Enabling My Robot To Play Pictionary
Aug 16, 2016
The most approaches for hand-drawn sketch recognition usually ignore the sequential aspect of freehand sketching, or exploit it ad hoc. Researchers from the Indian Institute of Science have recently proposed a recurrent neural network architecture for sketch-object recognition. Their method exploits the long-term sequential and structural regularities in stroke data. Their framework is inherently online and suited for the on-the-fly recognition of objects while they are being drawn.
The proliferation of pen and tablet devices today enables us to capture the entire process of sketching. Their method recognizes sketches across over 150 object categories. It has been shown that the choice of deep-sketch features and recurrent network architecture both play a crucial role in gaining good recognition performance.
Overview of the sketch-recognition framework. Deep features (x1, x2…xt…) from each cumulative stroke image form the input to the Gated Recurrent Unit (cyan) and obtains the prediction sequence (y1, y2…yt…). The per-timestamp loss lt is computed with respect to the ground truth (green arrow) by the loss function (yellow box), and the loss is weighted by a corresponding wt (proportional grey circles) and backpropagated (purple arrows) for the corresponding time-step t.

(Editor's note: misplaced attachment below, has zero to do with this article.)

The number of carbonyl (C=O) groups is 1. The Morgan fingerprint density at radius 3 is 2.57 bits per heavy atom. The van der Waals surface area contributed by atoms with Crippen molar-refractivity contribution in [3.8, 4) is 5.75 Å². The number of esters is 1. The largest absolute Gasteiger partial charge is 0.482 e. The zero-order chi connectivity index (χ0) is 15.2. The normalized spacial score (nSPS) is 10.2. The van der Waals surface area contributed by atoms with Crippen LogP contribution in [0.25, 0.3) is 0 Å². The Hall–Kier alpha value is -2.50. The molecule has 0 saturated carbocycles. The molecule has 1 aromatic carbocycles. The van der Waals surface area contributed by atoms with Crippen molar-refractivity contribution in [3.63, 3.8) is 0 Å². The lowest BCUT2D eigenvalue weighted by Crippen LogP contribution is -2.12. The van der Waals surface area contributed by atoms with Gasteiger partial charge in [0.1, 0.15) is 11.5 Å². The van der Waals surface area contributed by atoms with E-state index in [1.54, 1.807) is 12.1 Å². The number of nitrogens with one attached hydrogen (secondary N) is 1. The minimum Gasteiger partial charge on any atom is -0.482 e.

The design accounts for the inherently sequential and cumulative nature of human sketching process in a natural way, and it exploits the long-term sequential and structural regularities in stroke data as deep features. These traits enable the system to achieve state-of-the-art recognition results on a large database of freehand object sketches.
- Sarvadevabhatla, Ravi Kiran et al. (2016): Enabling My Robot To Play Pictionary: Recurrent Neural Networks For Sketch Recognition, at: arxiv.org